So what is it, ASID?  Are consumers satisfied with the current offerings and way of doing things or not?

Because if you are going to still crow about how unsophisticated consumers are, how much they need to be protected from the consequences of allegedly uninformed opinions and the clutches of designers who have no clue what they are doing, then why are you also reporting unprecedented levels of satisfaction with this very group of people you want to regulate?
Which of these opinions/groups of facts are actually true?  Because you are speaking with forked tongue to promulgate both opinions, which completely contradict one another.

If, indeed, consumers really are already satisfied, then what’s wrong that actually needs to be changed?

The fact of the matter is that the system ain’t broke, folks.  It doesn’t need fixing.  It’s just fine the way it is.

People who want to be able to highlight their educations and experiences should be allowed to voluntarily, like we do it here in CA.  There’s no need to require this kind of validation – and multiple studies by both the Institute for Justice, the Reason Foundation, and others have repeatedly shown this.

It’s time to end this nonsense of endless attempts to regulate this profession – an effort that has met with spectacularly little success, despite more than 30 years of attempts to pass legislation to control what we do and who is allowed to do it.  Legislators as a group aren’t stupid, either.  Over and over again, ASID and its legislative coalitions in many states have met with spectacular failure to convince the majority of them that there is any compelling need whatsoever to regulate this profession in any way, despite millions and millions of dollars (of members’ dues money!) being poured into exactly this effort.

In just the past year alone, something like nearly 60 attempts have met with crashing failure to convince legislators that there is any value whatsoever in regulating interior designers, and in just a little more than that time frame, successful Constitutional challenges to existing laws in at least three states have been mounted, striking down several such laws as completely unconstitutional.

Thirty years of failure – and yet these people persist.  Think about it.

The definition of insanity is widely held to be doing the same thing over and over and expecting a different result.  Why won’t these people learn from their own endless failures?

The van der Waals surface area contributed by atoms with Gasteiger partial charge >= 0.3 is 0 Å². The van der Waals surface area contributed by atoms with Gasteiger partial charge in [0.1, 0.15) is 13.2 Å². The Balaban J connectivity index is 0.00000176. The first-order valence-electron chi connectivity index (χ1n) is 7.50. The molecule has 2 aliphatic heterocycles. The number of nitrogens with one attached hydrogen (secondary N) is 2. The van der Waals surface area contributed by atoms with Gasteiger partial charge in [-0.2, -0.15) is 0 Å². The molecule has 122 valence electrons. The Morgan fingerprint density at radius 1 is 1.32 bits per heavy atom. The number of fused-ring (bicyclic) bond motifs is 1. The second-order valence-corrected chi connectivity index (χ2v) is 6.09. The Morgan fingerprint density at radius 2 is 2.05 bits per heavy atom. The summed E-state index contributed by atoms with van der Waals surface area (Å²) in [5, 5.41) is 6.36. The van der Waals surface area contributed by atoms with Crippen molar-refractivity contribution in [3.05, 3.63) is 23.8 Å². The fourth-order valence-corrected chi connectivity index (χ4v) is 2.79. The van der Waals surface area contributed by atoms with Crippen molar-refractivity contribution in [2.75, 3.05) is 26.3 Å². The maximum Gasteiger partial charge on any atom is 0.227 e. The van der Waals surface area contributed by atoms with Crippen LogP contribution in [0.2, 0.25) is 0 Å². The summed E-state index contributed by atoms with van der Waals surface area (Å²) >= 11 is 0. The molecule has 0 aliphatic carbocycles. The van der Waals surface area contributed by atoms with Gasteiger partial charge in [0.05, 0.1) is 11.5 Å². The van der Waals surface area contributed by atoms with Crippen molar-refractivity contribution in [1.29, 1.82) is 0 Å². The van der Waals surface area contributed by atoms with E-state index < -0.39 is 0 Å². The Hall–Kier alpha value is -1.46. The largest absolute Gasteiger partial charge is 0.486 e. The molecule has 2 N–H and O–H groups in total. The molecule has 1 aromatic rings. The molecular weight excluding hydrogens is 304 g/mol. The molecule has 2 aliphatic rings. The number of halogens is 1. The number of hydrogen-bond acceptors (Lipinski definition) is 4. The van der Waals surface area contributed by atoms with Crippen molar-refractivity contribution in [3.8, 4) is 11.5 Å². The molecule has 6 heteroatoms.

And why won’t they look at the results of their own studies showing that consumers are already highly satisfied with the way things are?

It boggles the mind, and only reinforces the obvious conclusion that this is nothing but a cartelization effort of a small group of people who are hoping to keep a bigger piece of a growing pie for their own selves, and to shut out the competition.

May 30, 2009 Posted by | ASID, California, Institute for Justice | , , , , , , , , , , , , , , , , , , , , , , , , , , , , , , , , , , | 19 Comments

Florida Design Law to be Challenged!

See press release below:

To view as a webpage: click here

Interior Design Protection Council

Finally!
It’s time for the Florida cartel to face the music!

And your support is needed!
THE INSTITUTE FOR JUSTICE
is taking on
THE FLORIDA INTERIOR DESIGN CARTEL!

This could be the most important event in the future of interior design. Come and be a part of history in the making! Attend the press conference and RALLY. . .

Design Community: Click here for FLYER with rally date, time and details

Media: Click here for PRESS RELEASE

Blog: Click here to COMMENT

Forward this issue to a Friend

Please download and print copies of the flyer and post them EVERYWHERE!

— especially in showrooms and vendor locations —

Colleagues, please join the fight for our rights and freedom to design

With your help, we CAN resist or repeal legislation that restricts your practice or right to call yourself “interior designer” in every state — including YOURS. You can help by joining our team!

If you have any questions, please feel free to contact us at info@IDPCinfo.org.

Patti Morrow